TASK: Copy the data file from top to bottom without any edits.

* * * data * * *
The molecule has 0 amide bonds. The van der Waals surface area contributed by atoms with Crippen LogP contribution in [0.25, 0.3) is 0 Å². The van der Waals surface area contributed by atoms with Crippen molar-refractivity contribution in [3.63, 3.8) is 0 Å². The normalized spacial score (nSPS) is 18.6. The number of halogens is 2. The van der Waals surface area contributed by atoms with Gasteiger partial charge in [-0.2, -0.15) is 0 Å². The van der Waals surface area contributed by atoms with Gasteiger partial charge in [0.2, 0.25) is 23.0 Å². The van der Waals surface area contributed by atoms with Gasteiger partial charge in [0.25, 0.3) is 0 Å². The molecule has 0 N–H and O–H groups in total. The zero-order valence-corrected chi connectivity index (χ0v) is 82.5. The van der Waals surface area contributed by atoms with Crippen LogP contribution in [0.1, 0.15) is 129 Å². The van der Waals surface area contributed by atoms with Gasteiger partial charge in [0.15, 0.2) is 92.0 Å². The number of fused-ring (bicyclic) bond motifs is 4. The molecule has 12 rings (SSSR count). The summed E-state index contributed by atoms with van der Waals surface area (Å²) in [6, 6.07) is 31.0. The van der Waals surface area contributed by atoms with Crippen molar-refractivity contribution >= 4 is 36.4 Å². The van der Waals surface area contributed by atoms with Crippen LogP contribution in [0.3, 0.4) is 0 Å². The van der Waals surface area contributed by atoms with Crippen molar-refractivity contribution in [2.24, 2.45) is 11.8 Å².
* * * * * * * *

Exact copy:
The molecule has 0 amide bonds. The van der Waals surface area contributed by atoms with Crippen LogP contribution in [0.25, 0.3) is 0 Å². The van der Waals surface area contributed by atoms with Crippen molar-refractivity contribution in [3.63, 3.8) is 0 Å². The normalized spacial score (nSPS) is 18.6. The number of halogens is 2. The van der Waals surface area contributed by atoms with Gasteiger partial charge in [-0.2, -0.15) is 0 Å². The van der Waals surface area contributed by atoms with Gasteiger partial charge in [0.2, 0.25) is 23.0 Å². The van der Waals surface area contributed by atoms with Gasteiger partial charge in [0.25, 0.3) is 0 Å². The molecule has 0 N–H and O–H groups in total. The zero-order valence-corrected chi connectivity index (χ0v) is 82.5. The van der Waals surface area contributed by atoms with Crippen LogP contribution in [0.1, 0.15) is 129 Å². The van der Waals surface area contributed by atoms with Gasteiger partial charge in [0.15, 0.2) is 92.0 Å². The number of fused-ring (bicyclic) bond motifs is 4. The molecule has 12 rings (SSSR count). The summed E-state index contributed by atoms with van der Waals surface area (Å²) in [6, 6.07) is 31.0. The van der Waals surface area contributed by atoms with Crippen molar-refractivity contribution >= 4 is 36.4 Å². The van der Waals surface area contributed by atoms with Crippen LogP contribution in [0.3, 0.4) is 0 Å². The van der Waals surface area contributed by atoms with Crippen molar-refractivity contribution in [2.24, 2.45) is 11.8 Å².